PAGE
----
I recently sold a Carniolan Queen to a new beekeeper in Pennsylvania. She had been referred to me by another NJ beekeeper that knows us both. I am usuallyreluctant to send my valuable queens to an inexperienced home so I made sure she had a local mentor to help successfully introduce my queen.
The queen arrived via the USPS on Friday Aug 27, the most convenient day for the buyer. Her mentor recommended 4 full days caged in the queenless hive before releasing the queen. I did NOT recommend clipping the wing because I don’t believe that stops a queen from swarming. During this time, my customer emailed and telephoned numerous questions.
On Tuesday Aug 31, she called me in a panic. “The queen flew away!” I told her – that ALMOST ALWAYS the young queen will return to where she flew from…just give her a chance to return and check in a few days and you will surely see eggs.
On Friday Sept 3, I got another very disappointed call. No eggs, and no queen. I was crushed by this news. How could I be wrong? I suggested she take the loss now, and I would replace this queen next spring. “No, I want to try again NOW!” Since I was packing for a Saturday Craft Show and wouldn’t be around all day Saturday we decided she would drive out on Sunday to pick up another queen.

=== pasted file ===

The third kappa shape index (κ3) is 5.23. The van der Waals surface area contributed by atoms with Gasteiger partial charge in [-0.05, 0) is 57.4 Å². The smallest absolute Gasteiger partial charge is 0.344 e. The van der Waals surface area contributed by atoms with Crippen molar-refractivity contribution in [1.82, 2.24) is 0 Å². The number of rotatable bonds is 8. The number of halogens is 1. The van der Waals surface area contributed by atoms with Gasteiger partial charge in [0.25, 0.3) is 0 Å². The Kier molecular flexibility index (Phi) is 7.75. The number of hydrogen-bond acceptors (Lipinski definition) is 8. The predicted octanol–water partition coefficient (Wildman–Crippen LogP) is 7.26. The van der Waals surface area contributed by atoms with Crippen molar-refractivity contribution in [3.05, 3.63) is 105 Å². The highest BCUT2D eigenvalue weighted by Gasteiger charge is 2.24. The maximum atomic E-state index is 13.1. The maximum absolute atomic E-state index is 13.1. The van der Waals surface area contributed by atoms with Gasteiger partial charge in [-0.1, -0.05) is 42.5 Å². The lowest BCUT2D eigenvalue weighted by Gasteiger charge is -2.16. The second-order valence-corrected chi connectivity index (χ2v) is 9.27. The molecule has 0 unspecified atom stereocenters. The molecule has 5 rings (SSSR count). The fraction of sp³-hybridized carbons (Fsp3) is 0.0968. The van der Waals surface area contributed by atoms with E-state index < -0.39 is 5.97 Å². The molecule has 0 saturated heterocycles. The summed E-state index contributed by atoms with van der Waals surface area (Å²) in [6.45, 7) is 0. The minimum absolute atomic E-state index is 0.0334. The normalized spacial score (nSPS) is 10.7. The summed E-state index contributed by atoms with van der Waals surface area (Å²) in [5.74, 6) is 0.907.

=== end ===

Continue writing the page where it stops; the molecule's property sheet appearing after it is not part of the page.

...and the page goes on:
I didn’t have time to think about the queen situation during the craft show on Saturday. However, in the afternoon I got a call on my cell phone but had to walk to a quiet area away from the Craft Show crowd – I was able to hear my buyer say SHE FOUND THE QUEEN! There she was on the comb laying egg after egg, exactly like she is supposed too.
HOORAY! It reminded me of my first attempt to re-queen a colony, years ago. I had watched with dismay as my new queen flew off the comb. And I watched as, maybe 10 minutes later, she flew right back! Just out for one more fling, before settling down to her life’s work.